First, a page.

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February 22, 2010

Penson Moves Up in the Clearing Competition

By Editorial Staff

Penson now claims to be the number-two clearing firm in the business. It made the claim on the basis of a recent deal with one of its competitors, which adds 100 correspondents with about $75 million in annualized net revenue.

Penson said the stock-and-cash deal happened when Broadridge Financial Solutions officials disclosed that they were ready to sell some of the business and enter into an alliance.

That's part of what drove Penson's recent purchase of Broadridge's clearing contracts. Broadridge's clearing business had been run through its Ridge Clearing operation, but it was in the red.

"This transaction came about as a result of a technology deal we were working on with the Broadridge Technology subsidiary in Canada," Penson CEO Philip Pendergraft told CQ&D.

"It really grew from that into a bigger transaction," he added. Broadridge officials, Pendergraft noted, said that their outsourcing business has been expanding so much that they concluded that they didn't need clearing anymore.

Penson says it is now the number-two clearing brokerage. It now counts some 415 correspondents.

That puts it ahead of Fidelity Investments' National Financial and behind the Bank of New York Mellon's Pershing, said Penson Financial officials. Pershing has some 900 clients, according to Aite Group, an industry consultant.

A National Financial spokesman said it has some 300 correspondents, but it doesn't discuss competitors. Some clearing industry observers suggest that the number of correspondents a firm has isn't nearly as important as the quality of the clients.

Doug Dannemiller, an analyst with Aite, said the Penson purchase is "a good deal for both parties." But he added that even with the acquisition, Penson would have about "one quarter" of National Financial's some $500 billion in assets under custodianship.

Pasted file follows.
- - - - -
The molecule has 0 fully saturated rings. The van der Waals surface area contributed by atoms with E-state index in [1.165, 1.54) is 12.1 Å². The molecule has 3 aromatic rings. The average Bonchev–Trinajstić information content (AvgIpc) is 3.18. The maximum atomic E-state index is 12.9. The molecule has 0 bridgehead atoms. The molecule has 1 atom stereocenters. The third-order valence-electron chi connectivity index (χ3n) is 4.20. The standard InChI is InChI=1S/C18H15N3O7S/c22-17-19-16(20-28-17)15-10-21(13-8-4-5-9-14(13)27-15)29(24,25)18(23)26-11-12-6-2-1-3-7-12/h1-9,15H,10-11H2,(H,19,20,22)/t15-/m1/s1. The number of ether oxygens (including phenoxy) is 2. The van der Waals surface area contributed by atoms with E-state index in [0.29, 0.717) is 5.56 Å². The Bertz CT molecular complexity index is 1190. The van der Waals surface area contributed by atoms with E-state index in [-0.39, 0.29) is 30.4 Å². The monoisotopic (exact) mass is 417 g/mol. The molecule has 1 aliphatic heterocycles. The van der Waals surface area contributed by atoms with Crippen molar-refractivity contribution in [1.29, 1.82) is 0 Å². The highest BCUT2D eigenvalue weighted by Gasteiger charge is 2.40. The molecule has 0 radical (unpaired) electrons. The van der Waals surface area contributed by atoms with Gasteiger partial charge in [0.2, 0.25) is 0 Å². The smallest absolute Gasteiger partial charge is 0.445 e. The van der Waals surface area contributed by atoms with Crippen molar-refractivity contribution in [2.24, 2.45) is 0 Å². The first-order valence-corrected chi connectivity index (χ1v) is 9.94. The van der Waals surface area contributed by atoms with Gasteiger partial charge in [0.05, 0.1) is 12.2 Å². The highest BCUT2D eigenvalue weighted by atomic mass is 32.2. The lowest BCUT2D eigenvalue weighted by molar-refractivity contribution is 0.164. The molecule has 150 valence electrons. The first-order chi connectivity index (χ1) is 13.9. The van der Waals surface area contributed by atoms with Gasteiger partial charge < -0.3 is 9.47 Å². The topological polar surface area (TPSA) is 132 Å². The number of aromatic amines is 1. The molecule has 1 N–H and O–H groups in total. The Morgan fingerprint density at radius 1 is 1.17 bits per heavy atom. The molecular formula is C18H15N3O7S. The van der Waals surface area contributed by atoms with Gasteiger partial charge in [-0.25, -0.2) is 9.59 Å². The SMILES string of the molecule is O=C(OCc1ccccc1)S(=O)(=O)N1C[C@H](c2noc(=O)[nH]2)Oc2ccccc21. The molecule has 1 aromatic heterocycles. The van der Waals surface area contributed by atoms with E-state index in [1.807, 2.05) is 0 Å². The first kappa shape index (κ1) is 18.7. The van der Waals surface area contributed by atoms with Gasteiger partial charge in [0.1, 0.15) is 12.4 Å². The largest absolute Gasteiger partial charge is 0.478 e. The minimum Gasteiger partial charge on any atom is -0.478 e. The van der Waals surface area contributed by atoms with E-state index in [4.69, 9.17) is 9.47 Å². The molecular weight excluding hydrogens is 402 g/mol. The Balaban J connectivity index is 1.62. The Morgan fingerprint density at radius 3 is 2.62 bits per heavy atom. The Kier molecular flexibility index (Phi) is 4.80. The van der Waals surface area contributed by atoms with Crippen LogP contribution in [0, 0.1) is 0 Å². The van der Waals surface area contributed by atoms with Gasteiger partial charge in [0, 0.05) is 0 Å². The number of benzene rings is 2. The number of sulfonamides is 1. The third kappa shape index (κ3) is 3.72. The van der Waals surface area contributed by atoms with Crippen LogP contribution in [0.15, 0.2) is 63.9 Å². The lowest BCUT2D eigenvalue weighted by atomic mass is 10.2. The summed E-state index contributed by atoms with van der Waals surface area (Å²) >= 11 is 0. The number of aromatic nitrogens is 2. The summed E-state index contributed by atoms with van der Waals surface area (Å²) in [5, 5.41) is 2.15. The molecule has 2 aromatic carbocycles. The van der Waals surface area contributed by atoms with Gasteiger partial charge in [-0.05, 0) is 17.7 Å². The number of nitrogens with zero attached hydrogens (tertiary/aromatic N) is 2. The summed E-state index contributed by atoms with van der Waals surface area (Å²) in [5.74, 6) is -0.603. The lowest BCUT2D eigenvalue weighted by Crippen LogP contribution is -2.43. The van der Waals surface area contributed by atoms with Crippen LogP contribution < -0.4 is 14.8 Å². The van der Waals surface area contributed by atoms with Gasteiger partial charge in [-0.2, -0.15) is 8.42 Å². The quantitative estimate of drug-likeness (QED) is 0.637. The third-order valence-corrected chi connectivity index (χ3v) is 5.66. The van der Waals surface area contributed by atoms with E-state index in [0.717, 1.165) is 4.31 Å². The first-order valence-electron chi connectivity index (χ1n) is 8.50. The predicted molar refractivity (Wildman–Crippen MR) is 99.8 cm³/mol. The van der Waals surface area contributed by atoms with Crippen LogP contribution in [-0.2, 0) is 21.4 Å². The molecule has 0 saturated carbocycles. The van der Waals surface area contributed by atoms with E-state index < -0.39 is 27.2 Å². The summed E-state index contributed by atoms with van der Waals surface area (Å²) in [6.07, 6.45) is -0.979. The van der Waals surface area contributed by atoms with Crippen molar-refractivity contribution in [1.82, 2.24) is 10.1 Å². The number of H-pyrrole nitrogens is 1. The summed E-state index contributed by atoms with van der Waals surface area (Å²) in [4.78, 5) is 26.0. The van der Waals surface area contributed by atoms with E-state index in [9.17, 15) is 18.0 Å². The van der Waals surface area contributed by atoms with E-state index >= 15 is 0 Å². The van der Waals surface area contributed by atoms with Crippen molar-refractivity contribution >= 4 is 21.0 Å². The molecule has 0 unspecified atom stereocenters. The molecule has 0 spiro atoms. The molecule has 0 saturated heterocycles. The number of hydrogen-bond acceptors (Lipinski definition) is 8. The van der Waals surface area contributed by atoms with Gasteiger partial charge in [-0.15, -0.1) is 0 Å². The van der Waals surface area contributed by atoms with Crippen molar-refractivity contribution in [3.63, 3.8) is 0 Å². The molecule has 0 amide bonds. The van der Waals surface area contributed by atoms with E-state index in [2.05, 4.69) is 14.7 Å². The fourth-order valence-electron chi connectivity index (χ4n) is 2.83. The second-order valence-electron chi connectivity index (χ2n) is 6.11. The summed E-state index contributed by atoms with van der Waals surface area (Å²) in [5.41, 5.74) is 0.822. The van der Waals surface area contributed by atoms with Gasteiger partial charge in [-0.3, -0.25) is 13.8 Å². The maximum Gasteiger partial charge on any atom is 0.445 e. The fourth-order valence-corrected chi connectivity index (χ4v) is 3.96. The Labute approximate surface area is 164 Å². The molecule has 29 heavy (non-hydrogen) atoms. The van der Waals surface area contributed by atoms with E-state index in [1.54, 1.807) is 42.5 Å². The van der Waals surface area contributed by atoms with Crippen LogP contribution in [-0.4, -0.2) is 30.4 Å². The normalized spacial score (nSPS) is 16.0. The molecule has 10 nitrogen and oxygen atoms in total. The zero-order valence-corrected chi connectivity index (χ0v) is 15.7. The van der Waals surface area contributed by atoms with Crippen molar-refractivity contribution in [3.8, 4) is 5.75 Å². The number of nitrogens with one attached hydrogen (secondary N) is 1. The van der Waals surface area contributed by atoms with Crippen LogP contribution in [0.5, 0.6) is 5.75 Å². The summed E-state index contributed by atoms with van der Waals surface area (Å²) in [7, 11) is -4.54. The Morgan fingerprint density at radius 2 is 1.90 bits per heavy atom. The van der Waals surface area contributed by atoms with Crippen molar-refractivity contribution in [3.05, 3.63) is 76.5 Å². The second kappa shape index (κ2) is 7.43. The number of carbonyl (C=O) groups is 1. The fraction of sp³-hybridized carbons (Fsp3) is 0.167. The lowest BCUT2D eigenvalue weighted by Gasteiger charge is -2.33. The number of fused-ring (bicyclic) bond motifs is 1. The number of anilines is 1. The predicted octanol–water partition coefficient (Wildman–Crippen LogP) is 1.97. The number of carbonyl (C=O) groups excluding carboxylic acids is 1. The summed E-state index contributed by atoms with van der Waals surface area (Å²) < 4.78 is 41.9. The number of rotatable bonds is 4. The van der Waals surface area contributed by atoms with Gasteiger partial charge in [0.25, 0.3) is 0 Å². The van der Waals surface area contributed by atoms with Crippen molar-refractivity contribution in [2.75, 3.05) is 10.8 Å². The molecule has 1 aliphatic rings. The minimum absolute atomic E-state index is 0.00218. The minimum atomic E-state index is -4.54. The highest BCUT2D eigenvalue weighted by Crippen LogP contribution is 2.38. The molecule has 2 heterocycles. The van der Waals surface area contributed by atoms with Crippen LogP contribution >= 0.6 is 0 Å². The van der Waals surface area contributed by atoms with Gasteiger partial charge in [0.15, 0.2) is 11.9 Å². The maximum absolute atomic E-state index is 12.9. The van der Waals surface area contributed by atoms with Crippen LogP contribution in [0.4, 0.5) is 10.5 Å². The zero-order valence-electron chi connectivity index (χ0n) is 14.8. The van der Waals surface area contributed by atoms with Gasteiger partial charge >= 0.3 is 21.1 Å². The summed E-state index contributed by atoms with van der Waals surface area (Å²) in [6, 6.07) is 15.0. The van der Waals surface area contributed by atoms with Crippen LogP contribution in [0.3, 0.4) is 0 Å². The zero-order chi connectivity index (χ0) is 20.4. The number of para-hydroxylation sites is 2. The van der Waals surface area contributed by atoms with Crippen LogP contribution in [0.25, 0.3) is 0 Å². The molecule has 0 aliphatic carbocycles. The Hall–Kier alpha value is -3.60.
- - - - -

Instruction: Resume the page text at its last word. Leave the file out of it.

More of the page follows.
But Pendergraft said Penson would continue to look for more acquisitions. He said numerous clearing firms are under pressure, owing to low interest rates and light trading volume.

As part of the deal, Penson also signed a technology deal with Broadridge. Broadridge will provide outsourcing functions for Penson clearing brokerages in the United States, Canada and the United Kingdom.

Penson officials argued that since their firm is basically a clearing-only business, it would make sense for Broadridge to sell clearing and concentrate on selling outsourcing services to Penson and others.

"It's really a win-win for both of us. We get to grow our clearing business, and they get to grow their technology outsourcing business," Pendergraft said.

Ridge Clearing will continue as a unit of Broadridge, but it will cease offering clearing services. It will only sell outsourcing services.

At the same time, Penson and Broadridge also entered into an alliance, agreeing to sell each other's services to customers on a global basis.

So at least two reasons drove Broadridge's strategic decision. First, the company has been losing money on its clearing operations over the last few quarters. Second, Broadridge, which was spun off by Automatic Data Processing, saw better opportunities in other lines, such as securities processing.

"The Penson transaction," Broadridge CEO Richard J. Daly wrote in a letter to shareholders, "creates considerable momentum for our securities processing strategy. It will enable us to have the use of significant free cash that had previously been restricted, will eliminate the balance-sheet risk associated with the clearing business, and will provide us with a clear strategy for our securities processing business, which now includes outsourcing."

Besides supplying processing services for former competitor Penson, Broadridge also recently announced it had signed a deal with Morgan Stanley Smith Barney.

Broadridge will provide customer communication services for Morgan Stanley. These will include the production and distribution of account statements, performance reports and tax report documents.


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